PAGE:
Background: Depression and hypertension are common, costly, and destructive conditions among the rapidly aging population of China. The two disorders commonly coexist and are poorly recognized and inadequately treated, especially in rural areas. Methods: The Chinese Older Adult Collaborations in Health (COACH) Study is a cluster randomized controlled trial (RCT) designed to test the hypotheses that the COACH intervention, designed to manage comorbid depression and hypertension in older adult, rural Chinese primary care patients, will result in better treatment adherence and greater improvement in depressive symptoms and blood pressure control, and better quality of life, than enhanced Care-as- Usual (eCAU). Based on chronic disease management and collaborative care principles, the COACH model integrates the care provided by the older person’s primary care provider (PCP) with that delivered by an Aging Worker (AW) from the village’s Aging Association, supervised by a psychiatrist consultant. One hundred sixty villages, each of which is served by one PCP, will be randomly selected from two counties in Zhejiang Province and assigned to deliver eCAU or the COACH intervention. Approximately 2400 older adult residents from the selected villages who have both clinically significant depressive symptoms and a diagnosis of hypertension will be recruited into the study, randomized by the villages in which they live and receive primary care. After giving informed consent, they will undergo a baseline research evaluation; receive treatment for 12 months with the approach to which their village was assigned; and be re-evaluated at 3, 6, 9, and 12 months after entry. Depression and HTN control are the primary outcomes. Treatment received, health care utilization, and cost data will be obtained from the subjects’ electronic medical records (EMR) and used to assess adherence to care recommendations and, in a preliminary manner, to establish cost and cost effectiveness of the intervention. Discussion: The COACH intervention is designed to serve as a model for primary care-based management of common mental disorders that occur in tandem with common chronic conditions of later life. It leverages existing resources in rural settings, integrates social interventions with the medical model, and is consistent with the cultural context of rural life. Trial registration: ClinicalTrials.gov ID: NCT01938963; First posted: September 10, 2013. Keywords: Depression, Hypertension, Older adults, Rural China, Collaborative care * Correspondence: Yeates_conwell@urmc.rochester.edu Department of Psychiatry, University of Rochester Medical Center, 300 Crittenden Boulevard, Rochester, NY 14642, USA Full list of author information is available at the end of the article © The Author(s). 2018 Open Access This article is distributed under the terms of the Creative Commons Attribution 4.0 International License (http://creativecommons.org/licenses/by/4.0/), which permits unrestricted use, distribution, and reproduction in any medium, provided you give appropriate credit to the original author(s) and the source, provide a link to the Creative Commons license, and indicate if changes were made. The Creative Commons Public Domain Dedication waiver (http://creativecommons.org/publicdomain/zero/1.0/) applies to the data made available in this article, unless otherwise stated. Chen et al. BMC Geriatrics (2018) 18:124 Page 2 of 9 Background effectiveness of integrated depression care management in China’s population of older adults is growing rapidly. Esti- rural China, where access to care is more challenged, none mates are that by 2015 there will be over 140 million has addressed depression comorbid with other common people in China over age 65 years—equivalent to 44% of chronic conditions such as HTN, and none has comple- the total U.S. population (U.S. Census). The prevalence of mented medication management with a psychosocial treat- affective illness among older adults is significant. Almost ment component, which is often a preferred option of 6% of community-dwelling Chinese over age 60 have a de- older adult Chinese . pressive disorder [1, 2]. Among those with chronic med- Our objective with this study is to address these short- ical conditions, the prevalence of depression is higher, comings of previous work. Using a cluster randomized con- about 13% . Depression is associated with functional trolled design, the Chinese Older Adult Collaborations in impairment, greater use and higher costs of healthcare, Health (COACH) Study will compare the COACH inter- and increased risks of suicide and all-cause mortality . vention to enhanced Care-as-Usual (eCAU) for the treat- Hypertension (HTN) is one of the most common chronic ment of comorbid depression and HTN in older residents conditions in China, estimated to have affected 57% of rural of rural Chinese villages. COACH integrates the care pro- village residents over age 60 . HTN is a major cause of vided by a PCP with that delivered by an Aging Worker strokes and ischemic heart disease , which is the only (AW, a staff person of either the Women’s Federation or disorder to top depression in the WHO’s list of greatest Aging Association of the village), and supervised by a expected causes of global illness burden by 2020 . psychiatrist consultant (Psychiatrist). The study’s five aims Depression and HTN commonly coexist [3, 8, 9]. A are designed to test the hypotheses that, relative to subjects study in Shanghai shows that over 78% of medical inpa- who receive eCAU, those in the COACH intervention will tients with HTN had clinically significant depressive symp- show (Aim 1a) better adherence to antidepressant treat- toms . The combination of HTN and depression ment recommendations and (Aim 1b) greater improve- complicates treatment; for example, depression may affect ments in their depressive disorders over 12 months of patients’ hypertension medication adherence. However, involvement in the study; and further that relative to sub- there is low recognition of the need to treat depression in jects who receive eCAU, those in the COACH intervention China [10, 11], and mental health care in general is difficult will show (Aim 2a) better adherence to antihypertensive to access, especially in rural areas. Primary care providers treatment recommendations and (Aim 2b) greater im- (PCP) in rural villages of China are charged with managing provements in blood pressure (BP) control. We will exam- their patients’ chronic conditions, including HTN, but they ine the temporal associations of change in depression and receive little or no training in diagnosis or treatment of BP control, hypothesizing that (Aim 3a) improvements in mental illnesses and are not permitted to prescribe treatment adherence precede symptomatic improvement in antidepressants. depression and hypertension, (Aim 3b) improvements in Approaches to management of depression [12–14]and depression will precede improvements in BP control, and comorbid medical conditions [14, 15] in primary care set- (Aim 3c) those temporal patterns are associated with the tings have been developed and well tested in Western na- intervention received. We hypothesize also that the tions. Based on the chronic disease management model COACH intervention results in greater improvements in , they typically include the use of algorithm-driven, health-related quality of life than eCAU (Aim 4). Finally evidence-based depression treatments administered by the (Aim 5), we will explore resource utilization and costs asso- PCP in collaboration with a depression-care specialist ciated with delivering the eCAU and the COACH interven- (nurse, psychologist, social worker) who is embedded in tions over 12 months, important information with which to the practice and supervised by a psychiatrist; regular symp- guide subsequent research on implementation and dissem- tom monitoring; and education and support of patients ination of the model if it is shown to be clinically effective. and families to ensure their active engagement in care. This integrated or collaborative depression care management Methods approach has been associated with improved clinical out- Setting comes as well as cost savings relative to care-as-usual This ongoing study is being conducted in rural villages (CAU), including in older adults [14, 17]. It has rarely been of Tonglu and Jiande counties, two of 55 counties in applied in developing nations like China, however. One ex- Zhejiang Province, China. With population size and ception is a randomized controlled trial of collaborative de- average household income at the mean level of all coun- pression care management among older adults in urban ties in Zhejiang Province, Tonglu and Jiande encompass primary care clinics conducted by our group, the results of 283 and 319 villages respectively, with average popula- which showed significantly greater reductions of depressive tions of 1400 and 1600. Approximately 20% of their pop- symptoms over 12 months when compared with patients ulations are age ≥ 60 years. They are served by a total of who received CAU . No RCTs have examined the 602 PCPs (one in each village) and two mental hospitals Chen et al. BMC Geriatrics (2018) 18:124 Page 3 of 9 (one for each county), which combined have 19 psychia- to conduct follow up research interviews. The subjects’ trists who serve 0.72 million village residents. Every involvement in the study ends after 12 months. village has either a Women’s Federation or an Aging Association that is staffed by local residents, one of Comparison condition: Enhanced Care-as-Usual (eCAU) whom is the designated AW. PCPs in village clinics have on average three years of med- ical education after completing high school. They receive systematic training in the diagnosis and treatment of com- Sample strategy and procedures mon chronic medical illnesses. For HTN management they As a guard against bias associated with “leakage” of the are expected to follow guidelines developed by the Center intervention across arms of the study, the unit of for Disease Control and Prevention in China, which is randomization is the village, which is equivalent to clinic- analogous to those developed by the U.S. Joint National level randomization. Of all villages in Tonglu and Jiande Committee on Prevention, Detection, Evaluation, and County 160 have been randomly selected by Prof. Hengjin Treatment of High Blood Pressure (the “JNC 7 Report” Dong to receive either the eCAU or COACH. No two vil- ). The guidelines address detection, management by lages assigned to different intervention arms (COACH or both pharmacologic and non-pharmacologic means, and eCAU) are geographically contiguous. Upon random se- guidance on when to refer to more specialized care. lection of each village, each PCP and AW are approached Village PCPs, however, receive little training in the diag- by the study coordinator and their county-level supervi- nosis or treatment of mental disorders and ordinarily are sors for agreement to participate. If any PCP or AW provided with no practice guidelines to help with its man- declines, or if their assignment places them immediately agement. When depression is suspected by PCPs, current adjacent to a village in which the other intervention is to practice involves suggesting to patients (or family mem- be offered, another village will be selected from the pool. bers) that they consult a psychiatrist at the County Mental Hospital for diagnosis and treatment. There is no direct Subjects referral/transfer mechanism between PCPs and mental A total of approximately 2400 subjects will be recruited to health specialists, and it is uncommon for patients to take participate in the study for up to 12 months. They will in- the initiative. Provincial laws prohibit the village PCP from clude registered residents who live independently in the se- initiating antidepressant treatment. However, if the patient lected villages in Tonglu or Jiande County. They must be does see the County Mental Hospital psychiatrist who ≥60 years and have both clinically significant depression, then begins antidepressant medication, the PCP may defined as a baseline score on the Patient Health choose to renew the prescription, typically in two-week Questionnaire-9 (PHQ-9)  of 10 or more, and a diag- increments. nosis of HTN in their medical record. Subjects must have We refer to CAU as “enhanced” (eCAU) because PCPs intact cognitive functioning (Six-Item Screener [SIS]  are told when study subjects screen positive for depres- score < 3) and be capable of participating in study inter- sion and are provided with copies of depression practice views with informed consent. Subjects found on baseline guidelines developed for the study. Because of con- assessment to have mania, psychosis, alcohol abuse or de- straints on their knowledge and practice, however, we do pendence active in past 6 months, or suicidal ideation with not anticipate that access to this information will sub- intent are excluded from the study with a recommendation stantially impact patient outcomes [23–27]. made to the PCP that they be referred for psychiatric assessment at the County Mental Hospital. Intervention: COACH The COACH intervention applies chronic disease man- Procedure for recruitment, consent and retention agement principles to the treatment of both depression Each village clinic has a standardized electronic medical and HTN by a team consisting of the village PCP, AW, record system (EMR) supported by the Zhejiang Center for and a Psychiatrist. Disease Control and Prevention (CDC) in which each pa- tient is registered. PCPs use the EMR to identify all village Primary care providers (PCP) residents age ≥ 60 years who have a diagnosis of HTN. The background and qualifications of the PCP are as de- Trained in the administration of the PHQ-9, they then visit scribed above for eCAU. The PCP’s role and responsibilities each potential subject, either in their home or the village in COACH include screening and ongoing monitoring of clinic, and administer the PHQ-9. Those who screen posi- blood pressure and depressive symptoms with the PHQ-9, tive are invited to meet with the research assistant (RA) management of depression and HTN using standardized who introduces him or her to the study, obtains written in- practice guidelines in collaboration with other COACH formed consent, and conducts the baseline research assess- team members, and education of the patient, family and ment. RAs return to the village 3, 6, 9, and 12 months later community about these chronic conditions. Chen et al. BMC Geriatrics (2018) 18:124 Page 4 of 9 Aging Workers (AW) (c) social environment as risk and protective factors; (d) A staff member of either the village’sWomen Federation conducting psychosocial assessment and developing a care or Aging Association is designated as the AW for the plan; (e) providing psychoeducation to subjects and their COACH team. S/he typically has a middle-school educa- families; (f) techniques to reinforce treatment adherence tion, knows the residents well, and is well connected with and healthy lifestyles; (g) communication and problem- the village leadership. Although the AWs have no special solving skills with older adults and their families; (e) eth- training in social work, they receive in-service training ical standards including confidentiality. from the Bureau of Civil Affairs and have experience in Finally, PCPs, AWs and Psychiatrists come together addressing the villagers’ social needs. Their responsibilities for 1 day to learn how to collaborate in care manage- for the COACH intervention include baseline and ment. They are taught about the roles of the other team ongoing assessment of social stressors and supports, members and review procedures guiding their communi- fostering social connectedness, behavioral activation, cations and information transfer. Instruction techniques adherence support, facilitating communications with the include structured didactics, role-plays, and process/ PCP, and education of the patient, family and community problem solving sessions exploring potential barriers to about depression and HTN and their management. communication and collaboration. PCPs, AWs, and Psychiatrists in the COACH study arm Psychiatrist and PCPs in eCAU villages receive a small salary stipend Each COACH team is linked with one of the psychia- from the Departments of Health of Tonglu and Jiande trists based at the Tonglu and Jiande County Mental counties for their added effort in support of the study. Hospital. These two hospitals have a full array of in- patient (40 and 42 beds respectively) and outpatient ser- Procedures guiding team implementation of COACH vices. Psychiatrists have on average 5 years of medical With initiation of the study the PCP meets with each sub- training after high school followed by 2 years of specialty ject to review management of their BP. The Psychiatrist training. Their scope of practice includes psychiatric travels to the village and conducts the assessment to estab- diagnosis and management of patients of all ages with lish the depression diagnosis in the subject’shomeorthe mental illness from across the county. Their role in village clinic according to the subject’s preference. S/he COACH is to provide baseline diagnosis and initial pre- then consults with the PCP and, if medications are indi- scription of depression treatment, and to provide on- cated, initiates treatment with an antidepressant according going consultation to the team in its algorithm-driven to the study’s treatment guidelines. The AW visits the sub- management of the patient’s illness. ject in his or her home to conduct a systematic assessment of the person’s functional status, social supports, lifestyle, Training requirements and procedures medication use, nutritional and financial status. The AW Following randomization, PCPs and AWs of villages and PCP then meet, review the findings of the AWs in- assigned to implement COACH undergo training at the home assessment and the patient’s physical and mental County Mental Hospital along with the Psychiatrist con- health, and construct a care plan (problem list, approach sultant. Each member of the COACH team requires to each problem, responsible person, target date for com- training in their individual role, and all require training pletion) that addresses social, physical, and mental health in how to work together collaboratively. needs in a coordinated fashion. The intervention as outlined in the curriculum for the The PCP continues to meet with the patient at the inter- PCPs includes four major components: (a) depression man- vals designated by the HTN and depression practice guide- agement guidelines adapted from the Duke Somatic Treat- lines, monitoring progress with repeated PHQ-9 and BP ment Algorithm for Geriatric Depression (STAGED)  measures and adjusting treatment as indicated. The AW and applied in our prior study of depression care manage- continues to work with the subject to address identified ment in urban Hangzhou clinics ; (b) hypertension problems; educate the subject and family about their management using the guidelines adopted by the primary illnesses and support adherence to depression and hyper- care system in China ; (c) case management using the tension treatment regimens; encourage good health behav- toolkit adapted from the MacArthur Initiative on Depres- iors (diet, exercise, smoking cessation) based on established sion in Primary Care [21, 29]; and (d) psychoeducation (PE) psychoeducation methods; and connect the patient to and communication skills. PCP training is administered others and to the community (e.g., engage in social groups, over 4 days. There are no restrictions on concomitant care visits with friends and family). These activities can be or treatment, through working with individuals (e.g., home visits with the The AW curriculum, administered over 3 days, includes: subject and family), small groups (e.g., cooking demonstra- (a) an overview of depression, HTN, and their relation- tions, Tai Chi class), and community events (e.g., commu- ship; (b) self-management of depression and hypertension; nal meals, games.) AW outreach to the subject continues Chen et al. BMC Geriatrics (2018) 18:124 Page 5 of 9 weekly for 2 months, then biweekly for 2 months, then alcohol misuse, which are exclusion criteria. If a ques- monthly. If the patient continues to require AW support, tion of suicide risk is raised, the study’s safety protocol is more frequent visits are conducted. implemented and a decision made whether the subject The PCP and AW are instructed to meet weekly to re- should be excluded from the study. view their shared caseload. Each patient is very briefly Our primary outcome variables are adherence to anti- discussed and the treatment plan updated as indicated. depressant and antihypertensive medication recommenda- The Psychiatrist is available by telephone to make add- tions, depression symptom severity, and BP control. itional suggestions regarding depression management, Adherence is measured both by self-report (a single ques- and may refer the patient to the County Mental Hospital tion inquiring whether the subject has missed any doses as needed to assure safety. of her/his medications in the past) and by construction of a Medication Possession Ratio (MPR) from prescriptions Study measures and procedures written and filled, based on the patient’s EMR. The MPR Study measures are administered in face-to-face interviews then is calculated as the ratio of the total days of medica- conducted in the subject’s home or the clinic by unblinded, tion supplied to total days in a period , with values trained research assistants at study entry and 3-, 6-, 9-, and ≥80% considered medication adherent . The MPR is 12-months later. Data will be transferred from hard copy an accepted metric for the evaluation of adherence using formsby duplicateentry to theelectronicdata baseand retrospective data, including in China . maintained in secure servers at the Zhejiang University. The measure of depressive symptom change will be the Reasons for dropout and any occurence that could consti- Hamilton Depression Rating Scale – 17 item version tute an adverse event will be documented by the research (HDRS), which is widely used, reliable and valid in Chin- interviewers, examined by the study investigators, and re- ese . Consistent with other geriatric depression studies ported as indicated to the study’s institutional review  and our own work , we define response to treat- boards. As well, they will be assessed in semi-annual meet- ment as a change in the HDRS score > 50% from baseline, ings of the study’s Data and Safety Monitoring Board and remission as a follow-up HDRS score lower than 7. (DSMB) that is composed of Chinese experts independent BP control is established at follow up using guidelines from the sponsor and competing interests. specified by the Hypertension Treatment Guidelines [21, The measures we obtain fall into three domains: socio-- 22]. BP is taken according to the standards developed by demographic and baseline characteristics, outcome vari- the Center for Disease Control and Prevention in China ables, and covariates that may independently influence (auscultation with cuff deflation method after seated adherence and treatment response. The timing of their quietly for 5 min in the proper position; no caffeine, ex- administration is depicted in Table 1. ercise or smoking in preceding 30 min; appropriately Socio-demographic characteristics include age, sex, sized cuff; average of three measurements is recorded.) education and literacy level, and marital status. During For analyses, uncontrolled HTN is defined as systolic the baseline interview we use the Mini-International BP ≥ 130 or diastolic BP ≥ 80 for patients with diabetes Neuropsychiatric Interview (MINI)  to assess for the mellitus, coronary heart disease or renal disease, and presence in the last 6 months of mania, psychosis, and BP ≥ 140 or diastolic BP ≥ 90 for all others [21, 22]. Table 1 Timeline of measures Measure AIM Baseline 1 months 3 months 6 months 9 months 12 months HDRS, PHQ-9 x x x x x x BP x xxx xx MPR x x WHOQOL-BREF x x x BMI x x CCI x x ADL, IADL x x x MOS-SSS-C, SNS x x x CSQ-8 x x PS x x Cost data (EMR) x x Notes: ADL activities of daily living, BMI body mass index, BP blood pressure, CCI Charlson Comorbidity Index, CSQ-8 Client Satisfaction Questionnaire 8-item, EMR electronic medical record, HDRS Hamilton Depression Rating Scale, IADL instrumental activities of daily living, MOS-SSS-C, Medical Outcomes Study Social Support Survey, MPR medication possession ratio, SNS Social Network Size, PS Perceived Stigma Scale, WHOQOL-BREF WHO Quality of Life-BREF Chen et al. BMC Geriatrics (2018) 18:124 Page 6 of 9 Quality of life is measured using the WHOQOL-BREF Additional assumptions on which selection of the esti- [37, 38], a 26 item scale that yields four domain scores - mated sample of 2400 from villages randomized by village physical, psychological, social and environment - each of to the COACH or eCAU conditions was based include an which we will examine separately in analyses. The attrition rate of 20% over 12 months, informed by our pre- WHOQOL-BREF is a widely used measure the Chinese vious studies in Hangzhou. Since the village-randomized version of which has shown very good psychometric prop- study is a 3-level nested longitudinal design, power de- erties [39–41]. pends on the intra-class correlation (ICC) among the pa- In exploratory analyses we will estimate the costs associ- tients within the PCP and serial correlation between ated with two components of the intervention: (a) the in- repeated assessments within the patient. We set the serial cremental costs of adding COACH resources to eCAU correlation at 0.5, but varied the ICC over 0.05, 0.1 and 0. (programmatic costs), and (b) medical costs attributable to 2 to get a sense of the impact of the latter on power. Based the care of the subjects in each arm. Programmatic costs on two-sided type I error = 0.05, power = 0.8 and an attri- will include expenses associated with training, travel for tion rate of 20%, the detectable effect size ranged from 0. consultant psychiatrists between Tonglu/Jiande and the vil- 17 to 0.26 for a continuous outcome. Since experiences lages for the intake assessment, staff time for intervention with multi-level designs suggest that ICC is generally team meetings, and any information system costs. Medical smaller than 0.2, the study is sufficiently powered to detect costs include costs of medical treatment documented by small effect sizes between the two intervention groups. the subjects’ EMR and Zhejiang Province insurance data For the dichotomous outcomes, we also set the serial cor- that document each office visit, drug prescription, labora- relation at 0.5 and varied the percent of variance between tory test performed, or hospital stay for medical or mental patients within the PCP over 0.05, 0.1 and 0.2. Based on health reasons. As well, we will include patient out-of- two-sided type I error = 0.05, power = 0.8, base rate 0.5 pocket healthcare costs in the preceding 3-month interval (most conservative) and an attrition rate of 20%, the de- obtained by subject interview at each research assessment tectable between-group proportion ranged from 11 to point. Cost data will be converted to US dollars. 17%, which is well within the range of clinically meaning- Additional variables for use as covariates in analyses in- ful differences in the primary care setting. clude factors known to influence adherence, treatment re- sponse or both, include the Charlson Comorbidity Index Statistical analytic approach  adapted for use with ICD-9 codes  and supple- Descriptive statistics (counts and proportions for categor- mented by questions about common disabling conditions ical variables and means [± SD] for continuous outcomes) of late life including diabetes, high cholesterol, heart dis- will be used to depict the characteristics of the sample (e.g., ease, and stroke; and the Body Mass Index (BMI), which age, gender, physical and functional status). We will com- is associated with hypertension treatment response. As a pare baseline characteristics between groups using t-test measure of functioning independent of the WHOQOL- (for continuous variables) and chi-square (for discrete BREF physical domain score, we measure the subject’sim- variables), and examine associations between outcome pairment in basic (ADL) and instrumental activities of variables and patients’ characteristics. Characteristics daily living (IADLs)  and cognitive function with the significantly differentiating the two groups will be treated Six-Item Screener (SIS) [45, 46]. We measure social sup- as covariates when testing between-group differences using port with the Chinese version of the Medical Outcomes longitudinal models and structural equation models (SEM). Study Social Support Survey (MOS-SSS-C)  and social network size (total number of persons with whom the Aim 1 – Depression respondent has discussed important matters in the past We hypothesize that relative to subjects who receive eCAU, 6months) . Participants will be queried about side ef- those in the COACH intervention will show (a) better ad- fects of both their antidepressant and antihypertensive herence to antidepressant treatment recommendations and medications using the Antidepressant Side-Effect Check- (b) greater improvements in their depressive disorders over list  and the Side-Effects and Symptoms Distress 12 months of involvement in the study. We will model each Checklist  respectively. repeatedly assessed variable of adherence to depression treatment as well as improvement in depression using gen- Sample size estimate eralized linear mixed effect models (GLMM) and weighted Primary outcomes of the COACH Study on which sam- generalized estimating equations (WGEE), two common ple size estimates were based are (1) adherence to approaches for modeling treatment differences over time depression and HTN treatment (MPR and % of subjects . Both approaches provide valid inference in the pres- with 80% MPR); (2) depression symptom change (pro- ence of missing data if the missing value follows the missing portion with 50% reduction in HDRS and % with HDRS at random (MAR) assumption, a popular mechanism that < 10); and (3) HTN control (% with BP controlled). applies to most studies in practice . If estimates differ Chen et al. BMC Geriatrics (2018) 18:124 Page 7 of 9 between the two approaches, only WGEE results will be re- than eCAU. We will use the same approach as in Aim 1 ported, as it provides significantly more robust inference, to test the hypothesis. The longitudinal model will be especially in the presence of missing data [51, 52]. We will applied to each of the WHOQOL-BREF domain scores. perform intention-to-treat analyses using all subjects ran- domized to the treatment groups. Aim 5 – Cost For each outcome, time and intervention will be predic- Finally, we will determine resource utilization and costs tors, adjusting for covariates. We will also assess the poten- associated with delivering the eCAU and the COACH tial interaction between time and intervention. To avoid interventions over 12 months and, in a set of exploratory oversimplifying temporal patterns with linear trend, we will analyses, conduct an economic feasibility evaluation use piece-wise or even polynomial functions of time based using cost-effectiveness analysis (CEA) and cost-benefit on the assessment points. Linear contrasts will be used to analysis (CBA) methods. We consider them exploratory assess COACH vs. eCAU differences over the 12-month because the 12-month duration of the intervention is period as well as any sub-intervals within this period. relatively short for such analyses. For CEA we will calculate an incremental cost-effective- Aim 2 – Hypertension ness ratio (ICER) based on two outcomes: (a) reduction in We hypothesize that relative to subjects who receive the average HDRS score between the eCAU and COACH eCAU, those in the COACH intervention will show (a) subjects (ΔEffect = hypertension [eCAU] – hypertension better adherence to antihypertensive treatment recom- [Coach]); and (b) Increase in the proportion of patients mendations and (b) greater improvements in BP control. with controlled BP: ΔEffect = cBP(eCAU) – cBP(Coach). The same approach as Aim 1 will be used to examine The ICER will be interpreted as the incremental cost per the hypotheses in this Aim. unit improvement in health as measured by the outcome of choice (HDRS score or % of patients with BP control). Aim 3 – Temporal associations For CBA, the benefit of the intervention will be estimated We will examine the temporal associations of change in as the reduction in the average healthcare expenses depression and BP control, hypothesizing that (a) im- between the patients receiving eCAU and COACH provements in treatment adherence precede improve- (ΔEffect = ΔBenefit = MedCost[CAU] – MedCost[Coach]). ment in depression and hypertension, and (b) The results of cost-benefit analysis could be interpreted as improvements in depression will precede improvements the return on investment (ROI; the ratio of reduction in in BP control. The dynamic relationships between adher- medical costs to the incremental cost of the intervention, ences, improvement in depression and BP control and with ratio > 1 indicating a significant return) or as a net mediation of the intervention effect on BP control by monetary benefit (NMB = the difference between the improvement in depression will be examined using reduction in medical costs and the incremental cost of the SEM. We will first examine the causal, or meditational, intervention, NMB > 0 indicating a monetary benefit of the relationship between the COACH intervention, adher- intervention). ence to antidepressant (antihypertensive) medications and improvement in depression (BP control), using SEM Discussion with intervention as the predictor, adherence as the me- The COACH study uses a cluster randomized controlled diator and depression (BP control) as the outcome. To trial design to compare an integrated, primary care- ensure the temporal order that changes in adherence based depression care management approach to eCAU take place before improvements in depression (BP con- for the treatment of comorbid depression and HTN in trol), the depression (BP control) variable will lag by one older adult Chinese rural village residents. Building on a visit with respect to the adherence variable. We will con- large body of research that has established the effective- struct direct, indirect, and total effects, and perform ness of integrated care models for depression and other tests to see if adherence to antidepressant (antihyperten- common mental disorders in Western countries, the sive) medications mediates the effect of the intervention COACH study is one of very few to apply the model in on improvement in depression (BP control). a low/middle income country (LMIC) in which mental The same approach will be used to test the mediation health resources are scarce and the need is enormous hypothesis in (b), where depression is the mediator and and growing rapidly. With 150 million adults over age BP control is the outcome. 65 currently, China’s older adult population is projected to grow to over 400 billion by 2050, even as the relative Aim 4 – Health-related quality of life proportion of the working aged population decreases. In addition to its impact on depression and BP control, Rapid changes are underway in family structure with mi- we will ask whether the COACH intervention results in gration of younger and middle aged adults from rural to greater improvements in health-related quality of life urban centers for work, leaving their older adult parents Chen et al. BMC Geriatrics (2018) 18:124 Page 8 of 9 behind in rural villages where the prevalence of depres- item screener; STAGED: Somatic treatment algorithm for geriatric depression; VAA: Village aging associations; WHOQOL-BREF: WHO Quality of Life-BREF sion is high and treatment is rarely accessible. Indeed, this situation is common in the developing world. Acknowledgements Research is required on means by which to give primary We thank the village residents and health care providers who participated in the study, research staff members who travelled so far and collected the care clinics the tools with which to address the mental study data so well, and the US National institutes of Health for support in health needs of the aged population in rural areas conducting this research. efficiently and effectively. Funding Although our previous study of depression care man- Following rigorous peer review the COACH study was supported by Grant agement in urban Chinese primary care clinics produced Number 1R01MH100298 to Drs. Conwell and Chen from the U.S. National promising results for treatment of late life depression, it Institutes of Health (NIH) that established collaborations in late life mental health research between investigators at the University of Rochester, was limited in a number of respects that the COACH University of Michigan, University of Pennsylvania, Zhejiang University, and study will attempt to address. COACH is implemented government ministries in China (Zhejiang Center for Disease Control and in rural villages, a necessary innovation given that 70% Prevention [CDC] and Zhejiang Provincial Committee on Aging [CoA]). The content is solely the responsibility of the authors and does not necessarily of the older population lives in rural China. As well, represent the official views of the NIH. COACH incorporates a psychosocial dimension to care with the AW that was lacking in previous work, couples Authors’ contributions SC, YC, LL, HRB, WT, and HD contributed to the design of the study. YC, SC, depression with care management of HTN to test the LL, JX and WT authored the manuscript, and all authors read and approved model’s impacts on commonly comorbid chronic condi- the final version prior to submission. tions, and will contribute to understanding the role that Ethics approval and consent to participate adherence plays in chronic disease management. This protocol received ethics approval from the study’s funding body, the Successful dissemination of the COACH model to U.S. National Institutes of Health (NIH) Institutional Review Board (IRB). As other counties and provinces in China, and to other well, the study protocol was reviewed and approved by the Research Subjects Review Board (RSRB) at University of Rochester, the Health Sciences rural LMIC settings, will require that it is more effective REB at the Zhejiang University, the Health Sciences IRB at the University of than eCAU in reducing depressive symptoms, improving Michigan, and the Health Sciences IRB at the University of Pennsylvania. quality of life, and improving BP control. It will require Subjects all will provide written informed consent to participate in the study. that the delivery model be acceptable to multiple stake- Competing interests holders in diverse sociocultural contexts, including the The authors declare that they have no competing interests. patients and their families, PCPs and other team mem- bers, village leaders and those who administer the health Publisher’sNote and aging services systems. To that end, COACH is Springer Nature remains neutral with regard to jurisdictional claims in published maps and institutional affiliations. designed to leverage indigenous village resources to contain costs and to meet the needs of village residents Author details and providers in a manner that is culturally congruent. Department of Psychology, Zhejiang University, Hangzhou, China. Department of Psychiatry, University of Rochester Medical Center, 300 Successful dissemination will also require that the model Crittenden Boulevard, Rochester, NY 14642, USA. School of Social Work, be affordable, for which this study will provide some pre- 4 University of Michigan, Ann Arbor, USA. Department of Global Biostatistics liminary evidence. Nonetheless, additional modifications and Data Science, Tulane University, New Orleans, USA. Department of Family Medicine, University of Pennsylvania, Philadelphia, USA. 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BMC Geriatrics – Springer Journals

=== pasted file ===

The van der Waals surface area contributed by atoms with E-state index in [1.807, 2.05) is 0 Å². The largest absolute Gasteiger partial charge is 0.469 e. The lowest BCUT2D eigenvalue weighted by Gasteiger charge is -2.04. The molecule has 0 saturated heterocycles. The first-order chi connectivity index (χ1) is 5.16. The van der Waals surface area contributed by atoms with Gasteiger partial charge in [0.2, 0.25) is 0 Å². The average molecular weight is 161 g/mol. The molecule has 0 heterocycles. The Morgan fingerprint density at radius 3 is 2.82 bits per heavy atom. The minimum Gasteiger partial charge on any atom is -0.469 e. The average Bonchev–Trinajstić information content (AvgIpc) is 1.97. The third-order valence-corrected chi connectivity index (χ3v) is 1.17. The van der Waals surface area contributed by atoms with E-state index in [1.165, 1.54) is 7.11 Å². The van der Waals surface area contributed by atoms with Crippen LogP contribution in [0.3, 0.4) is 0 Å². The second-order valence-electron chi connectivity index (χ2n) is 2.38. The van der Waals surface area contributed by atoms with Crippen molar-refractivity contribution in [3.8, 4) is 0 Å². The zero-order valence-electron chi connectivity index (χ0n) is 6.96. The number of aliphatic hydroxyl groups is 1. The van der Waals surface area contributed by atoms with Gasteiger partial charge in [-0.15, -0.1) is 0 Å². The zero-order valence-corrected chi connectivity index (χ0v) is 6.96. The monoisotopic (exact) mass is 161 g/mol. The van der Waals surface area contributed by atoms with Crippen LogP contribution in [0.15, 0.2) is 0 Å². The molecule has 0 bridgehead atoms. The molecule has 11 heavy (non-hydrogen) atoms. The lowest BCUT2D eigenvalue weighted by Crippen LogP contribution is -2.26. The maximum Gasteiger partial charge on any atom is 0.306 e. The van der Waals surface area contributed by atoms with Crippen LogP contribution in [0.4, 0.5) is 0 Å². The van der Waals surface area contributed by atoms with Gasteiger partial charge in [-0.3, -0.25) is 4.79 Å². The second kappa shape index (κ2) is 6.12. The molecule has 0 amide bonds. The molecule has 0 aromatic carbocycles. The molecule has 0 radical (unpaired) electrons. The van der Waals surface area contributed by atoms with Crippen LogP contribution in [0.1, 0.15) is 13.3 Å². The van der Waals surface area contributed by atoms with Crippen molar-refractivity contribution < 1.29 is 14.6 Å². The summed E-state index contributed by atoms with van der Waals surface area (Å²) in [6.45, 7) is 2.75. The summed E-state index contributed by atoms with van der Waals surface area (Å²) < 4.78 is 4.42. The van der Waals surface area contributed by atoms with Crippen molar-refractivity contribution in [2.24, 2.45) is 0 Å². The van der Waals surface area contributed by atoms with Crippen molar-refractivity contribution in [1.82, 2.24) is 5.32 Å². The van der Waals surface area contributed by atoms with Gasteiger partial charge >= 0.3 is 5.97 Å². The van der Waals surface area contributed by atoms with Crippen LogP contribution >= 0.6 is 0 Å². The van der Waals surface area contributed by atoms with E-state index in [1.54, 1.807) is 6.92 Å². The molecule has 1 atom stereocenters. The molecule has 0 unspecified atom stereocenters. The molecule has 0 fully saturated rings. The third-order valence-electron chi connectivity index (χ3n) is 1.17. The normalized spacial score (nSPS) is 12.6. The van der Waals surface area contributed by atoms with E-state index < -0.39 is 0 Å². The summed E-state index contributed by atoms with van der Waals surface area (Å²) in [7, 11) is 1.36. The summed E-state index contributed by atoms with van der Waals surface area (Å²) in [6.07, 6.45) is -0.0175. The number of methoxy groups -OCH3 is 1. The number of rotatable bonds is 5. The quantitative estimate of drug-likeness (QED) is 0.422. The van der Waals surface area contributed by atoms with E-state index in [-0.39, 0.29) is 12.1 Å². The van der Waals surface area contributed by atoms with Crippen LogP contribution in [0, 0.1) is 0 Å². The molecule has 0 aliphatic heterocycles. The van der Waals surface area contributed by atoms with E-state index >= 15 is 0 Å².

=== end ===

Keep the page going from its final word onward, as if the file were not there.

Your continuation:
Published: May 29, 2018